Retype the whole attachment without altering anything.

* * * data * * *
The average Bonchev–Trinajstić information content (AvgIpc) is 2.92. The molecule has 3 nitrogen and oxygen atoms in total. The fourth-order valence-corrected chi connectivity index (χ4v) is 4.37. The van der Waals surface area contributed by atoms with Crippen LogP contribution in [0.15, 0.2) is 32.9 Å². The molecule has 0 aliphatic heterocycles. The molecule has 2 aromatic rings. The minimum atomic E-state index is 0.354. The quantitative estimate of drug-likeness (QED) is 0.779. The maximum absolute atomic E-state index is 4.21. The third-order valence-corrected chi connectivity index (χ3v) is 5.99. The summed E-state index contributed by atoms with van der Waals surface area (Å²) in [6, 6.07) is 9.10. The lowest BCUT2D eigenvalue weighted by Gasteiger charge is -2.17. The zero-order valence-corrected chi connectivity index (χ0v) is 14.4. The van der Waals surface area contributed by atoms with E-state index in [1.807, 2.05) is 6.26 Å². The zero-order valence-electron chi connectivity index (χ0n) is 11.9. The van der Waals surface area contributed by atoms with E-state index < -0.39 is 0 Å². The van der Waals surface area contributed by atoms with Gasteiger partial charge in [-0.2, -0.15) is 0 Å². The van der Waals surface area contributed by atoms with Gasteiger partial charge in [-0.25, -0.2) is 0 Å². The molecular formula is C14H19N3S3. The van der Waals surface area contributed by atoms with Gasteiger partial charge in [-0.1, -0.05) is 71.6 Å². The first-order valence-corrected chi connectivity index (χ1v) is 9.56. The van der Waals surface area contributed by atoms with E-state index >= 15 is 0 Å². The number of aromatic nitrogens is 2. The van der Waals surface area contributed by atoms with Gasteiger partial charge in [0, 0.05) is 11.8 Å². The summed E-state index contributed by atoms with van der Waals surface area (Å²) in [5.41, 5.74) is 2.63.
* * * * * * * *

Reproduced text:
The average Bonchev–Trinajstić information content (AvgIpc) is 2.92. The molecule has 3 nitrogen and oxygen atoms in total. The fourth-order valence-corrected chi connectivity index (χ4v) is 4.37. The van der Waals surface area contributed by atoms with Crippen LogP contribution in [0.15, 0.2) is 32.9 Å². The molecule has 0 aliphatic heterocycles. The molecule has 2 aromatic rings. The minimum atomic E-state index is 0.354. The quantitative estimate of drug-likeness (QED) is 0.779. The maximum absolute atomic E-state index is 4.21. The third-order valence-corrected chi connectivity index (χ3v) is 5.99. The summed E-state index contributed by atoms with van der Waals surface area (Å²) in [6, 6.07) is 9.10. The lowest BCUT2D eigenvalue weighted by Gasteiger charge is -2.17. The zero-order valence-corrected chi connectivity index (χ0v) is 14.4. The van der Waals surface area contributed by atoms with E-state index in [1.807, 2.05) is 6.26 Å². The zero-order valence-electron chi connectivity index (χ0n) is 11.9. The van der Waals surface area contributed by atoms with E-state index < -0.39 is 0 Å². The van der Waals surface area contributed by atoms with Gasteiger partial charge in [-0.2, -0.15) is 0 Å². The van der Waals surface area contributed by atoms with Gasteiger partial charge in [-0.25, -0.2) is 0 Å². The molecular formula is C14H19N3S3. The van der Waals surface area contributed by atoms with Gasteiger partial charge in [-0.1, -0.05) is 71.6 Å². The first-order valence-corrected chi connectivity index (χ1v) is 9.56. The van der Waals surface area contributed by atoms with E-state index >= 15 is 0 Å². The number of aromatic nitrogens is 2. The van der Waals surface area contributed by atoms with Gasteiger partial charge in [0, 0.05) is 11.8 Å². The summed E-state index contributed by atoms with van der Waals surface area (Å²) in [5.41, 5.74) is 2.63.